Personal protective equipment
Employers must conduct a hazard assessment to determine if hazards are present, or are likely to be present, for which workers need PPE. OSHA’s PPE standards (29 CFR 1910 Subpart Iexternal icon) require employers to select and provide appropriate PPE to protect workers from hazards identified in the hazard assessment. The results of that assessment will be the basis of workplace controls (including PPE) needed to protect workers.
- Use videos or in-person visual demonstrations of proper PPE donning and doffing procedures. (Maintain social distancing during these demonstrations.)
- Emphasize that care must be taken when putting on and taking off PPE to ensure that the worker or the item does not become contaminated.
- Provide PPE that is either disposable (preferred) or, if reusable, ensure it is properly disinfected and stored in a clean location when not in use.
- PPE worn at the facility should not be taken home or shared.
Face shields may serve as both PPE and source control:
- If helmets are being used, use face shields designed to attach to helmets.
- Face shields can provide additional protection from both potential process-related splashes and potential person-to-person droplet spread.
- Safety glasses may fog up when used in combination with masks or cloth face coverings.
- Only some face shields are acceptable substitutions for eye protection (such as safety glasses) that are used for impact protection; facilities should consult with an occupational safety and health professional concerning the use of face shields.
- Face shields can help minimize contamination of masks and cloth face coverings
- If used, face shields should be cleaned and decontaminated after each shift, and when not in use they should be kept in a clean location at the work facility.
- If used, face shields should also wrap around the sides of the wearer’s face and extend to below the chin.
Employers should stress hand hygiene before and after handling all PPE. Employers in meat and poultry processing industries should continue to stay up to date on the most current guidance concerning PPE.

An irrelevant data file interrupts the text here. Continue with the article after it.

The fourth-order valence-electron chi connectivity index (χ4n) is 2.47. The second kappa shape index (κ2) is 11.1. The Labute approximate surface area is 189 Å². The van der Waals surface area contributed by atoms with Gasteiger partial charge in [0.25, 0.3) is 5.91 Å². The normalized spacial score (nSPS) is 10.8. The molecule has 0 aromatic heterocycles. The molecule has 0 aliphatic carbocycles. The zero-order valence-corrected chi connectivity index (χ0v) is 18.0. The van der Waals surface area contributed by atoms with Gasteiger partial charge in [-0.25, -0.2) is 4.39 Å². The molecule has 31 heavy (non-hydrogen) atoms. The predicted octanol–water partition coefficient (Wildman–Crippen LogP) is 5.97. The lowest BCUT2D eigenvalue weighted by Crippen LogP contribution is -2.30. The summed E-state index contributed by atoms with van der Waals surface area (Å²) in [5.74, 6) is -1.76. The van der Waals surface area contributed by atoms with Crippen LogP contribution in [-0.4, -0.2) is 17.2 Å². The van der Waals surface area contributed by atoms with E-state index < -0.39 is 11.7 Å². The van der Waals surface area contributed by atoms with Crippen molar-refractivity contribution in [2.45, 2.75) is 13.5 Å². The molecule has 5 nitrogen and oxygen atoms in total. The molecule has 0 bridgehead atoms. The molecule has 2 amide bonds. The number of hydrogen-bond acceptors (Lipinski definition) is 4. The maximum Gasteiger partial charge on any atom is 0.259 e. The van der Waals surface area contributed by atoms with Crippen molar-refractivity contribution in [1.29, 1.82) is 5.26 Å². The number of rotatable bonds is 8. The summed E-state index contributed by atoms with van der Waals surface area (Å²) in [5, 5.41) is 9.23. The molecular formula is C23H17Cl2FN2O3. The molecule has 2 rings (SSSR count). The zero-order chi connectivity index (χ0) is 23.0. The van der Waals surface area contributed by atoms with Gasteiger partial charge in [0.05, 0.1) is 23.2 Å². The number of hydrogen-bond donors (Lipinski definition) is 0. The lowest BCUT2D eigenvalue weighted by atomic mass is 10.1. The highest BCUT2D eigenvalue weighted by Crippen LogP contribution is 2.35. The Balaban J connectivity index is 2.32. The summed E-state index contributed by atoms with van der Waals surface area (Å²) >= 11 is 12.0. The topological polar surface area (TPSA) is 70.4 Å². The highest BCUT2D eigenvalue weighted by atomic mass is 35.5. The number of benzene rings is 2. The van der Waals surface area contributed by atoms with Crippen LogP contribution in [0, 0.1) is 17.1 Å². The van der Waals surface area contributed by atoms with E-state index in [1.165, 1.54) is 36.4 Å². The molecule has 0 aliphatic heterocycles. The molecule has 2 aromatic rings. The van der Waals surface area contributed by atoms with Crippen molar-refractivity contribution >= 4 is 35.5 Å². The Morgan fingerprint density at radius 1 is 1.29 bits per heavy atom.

As part of their hazard assessments, employers must always consider whether PPE is necessary to protect workers. Specifically, when engineering and administrative controls are difficult to maintain and there may be exposure to other workplace hazards, such as splashes or sprays of liquids on processing lines or disinfectants used for facility cleaning, PPE should be considered.
During the COVID-19 pandemic, meat and poultry processing employers should consider allowing voluntary use of filtering facepiece respirators (such as an N95, if available) for their workers, even if respirators are not normally required.
In addition to face shields as noted above, workers in meat and poultry processing facilities may need PPE such as gloves, face and eye protection, and other types of PPE when cleaning and disinfecting meat and poultry processing plants (including frequently touched surfaces), tools, and equipment.
When PPE is needed, employers should consider additional hazards created by poorly fitting PPE (e.g., mask ties that dangle or catch, PPE that is loose and requires frequent adjustment or tends to fall off) with respect to the work environment (e.g., machinery in which PPE could get caught).
Section 11(c)external icon of the Occupational Safety and Health Act of 1970external icon, 29 USC 660(c), prohibits employers from retaliating against workers for raising concerns about safety and health conditions. Additionally, OSHA’s Whistleblower Protection Programexternal icon enforces the provisions of more than 20 industry-specific federal laws protecting employees from retaliation for raising or reporting concerns about hazards or violations of various airline, commercial motor carrier, consumer product, environmental, financial reform, food safety, health insurance reform, motor vehicle safety, nuclear, pipeline, public transportation agency, railroad, maritime, securities, and tax laws. OSHA encourages workers who suffer such retaliation to submit a complaint to OSHAexternal icon as soon as possible in order to file their complaint within the legal time limits, some of which may be as short as 30 days from the date they learned of or experienced retaliation. An employee can file a complaint with OSHA by visiting or calling his or her local OSHA office; sending a written complaint via fax, mail, or email to the closest OSHA office; or filing a complaint online. No particular form is required, and complaints may be submitted in any language.
OSHA provides recommendations intended to assist employers in creating workplaces that are free of retaliation and guidance to employers on how to properly respond to workers who may complain about workplace hazards or potential violations of federal laws. OSHA urges employers to review its publication Recommended Practices for Anti-Retaliation Programspdf iconexternal icon.
1 Employers should evaluate the burdens and benefits of recording workers’ temperatures or asking them to complete written questionnaires. These types of written products become records that must be retained for the duration of the workers’ employment plus 30 years. See OSHA’s Access to Employee Exposure and Medical Records standard (29 CFR 1910.1020external icon).